Santos Popoca Fernández and I were standing at the edge of a small orchard outside of San Pedro Yancuitlalpan, Puebla, when he pointed into the distance.
“That is Teotón,” he said.
I nodded, unsure why he bothered to point it out. It looked like a fairly unimpressive hill.
“It is not a hill, it is Teotón,” he said. “It is a pyramid.”
“Yes,” he replied. “It is larger than the pyramid in Cholula.”
I stared at it for a while, trying to wrap my mind around the fact that what looked like a hill was a pyramid that, according to Santos, was larger than Tlachihualtepetl, the pyramid in Cholula that, by volume, is the world’s largest.
A few months after I first laid eyes on the pyramid, I took a tour of it organized by Los Guardianes del Teotón, a group of volunteers who explore and protect the pyramid.
“Teotón is a Náhuatl word that means either “great god” or divine god,” Santiago Popoca Fernández told our small group. “This was a very important ceremonial center. It was probably 400 hectares (1,000 acres). The hill was modified by our ancestors; they modified it and made a temple.”
Unlike Tlachihualtepetl, he told us, this pyramid may have been built by covering a hill with stones, somewhere between 850 and 1,000 B.C.
We proceeded up the pyramid, stopping several times along the way.
A very large, flat stone called El Águila stands near Teotón’s top and overlooks the valley below. It’s believed by many San Pedro residents to have been a sacrificial altar, but Santiago strongly disagrees.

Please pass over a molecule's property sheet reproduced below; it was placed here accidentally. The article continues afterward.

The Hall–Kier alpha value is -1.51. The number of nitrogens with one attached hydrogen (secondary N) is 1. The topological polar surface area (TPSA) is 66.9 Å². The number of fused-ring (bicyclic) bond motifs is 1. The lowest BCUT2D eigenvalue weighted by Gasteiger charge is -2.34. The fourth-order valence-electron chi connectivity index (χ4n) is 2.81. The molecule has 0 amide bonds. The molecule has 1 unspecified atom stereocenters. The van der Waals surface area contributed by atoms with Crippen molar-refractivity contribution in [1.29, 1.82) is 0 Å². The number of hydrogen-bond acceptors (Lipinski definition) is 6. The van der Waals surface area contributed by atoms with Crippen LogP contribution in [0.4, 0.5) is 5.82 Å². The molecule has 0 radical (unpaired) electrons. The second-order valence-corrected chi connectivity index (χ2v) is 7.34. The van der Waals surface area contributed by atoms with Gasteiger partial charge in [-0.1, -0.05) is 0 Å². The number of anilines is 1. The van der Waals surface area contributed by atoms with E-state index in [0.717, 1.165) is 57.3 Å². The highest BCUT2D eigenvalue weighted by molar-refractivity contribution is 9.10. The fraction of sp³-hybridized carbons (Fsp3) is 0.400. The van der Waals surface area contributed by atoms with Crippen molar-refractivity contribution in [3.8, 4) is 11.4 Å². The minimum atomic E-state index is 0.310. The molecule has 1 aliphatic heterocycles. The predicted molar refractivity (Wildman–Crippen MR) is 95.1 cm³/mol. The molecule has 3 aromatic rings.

“No sacrifices were done on El Águila. This is a place of life,” he said. “We believe that water was poured on El Águila that trickled down the hill. In this area, they probably performed fertility rites. El Águila is protecting the valley, the fertility.”
He did say that there’s a sacrificial stone on top of Teotón, where a small chapel stands. Santiago pointed to El Águila, repeating that it was a place of life, then pointed to the chapel at Teotón’s peak. “That is a place of death,” he said.
Bonifacio Cholula, a local expert on Teotón, believes El Águila was a Neolithic monument.
“It was made when people stopped being nomads,” he said. “It was used for astronomical sightings.”
Below El Águila are two small, adjacent caves facing west; it’s not clear if they’re natural or manmade. One cave has two small niches inside, and the other has one. Idols or offerings were typically placed in niches like these in pre-Hispanic times, says Javier Márquez Márquez, a self-taught expert on pre-Hispanic cultures who has worked with several archaeologists.
When I pointed out a small plaza in front of the two caves, Santiago did a little dance. “It was for priests to dance,” he said.
Several rocks in one area of the site have carvings — thin lines, some of which look like they represent a human figure, maybe a god. Others are indecipherable. I sent photographs of them to archaeologist Juan Zimbrón. Lines as thin as the ones on those rocks are typically made with a metal implement, he said, so they were likely made after the conquest but could still be indigenous and hundreds of years old.
Much of what I’ve learned about Teotón is from San Pedro residents, and almost all of that has been oral history. Oral histories are often very accurate, but until the site is excavated, no one can say for sure what’s there.
I contacted four Mexican archaeologists who work on pre-Hispanic sites, and none of them had even heard of Teotón. A fifth I spoke to had seen it from a distance but has never visited. There’s some information online about Teotón, but most sources simply call it a pyramid without offering any hard evidence.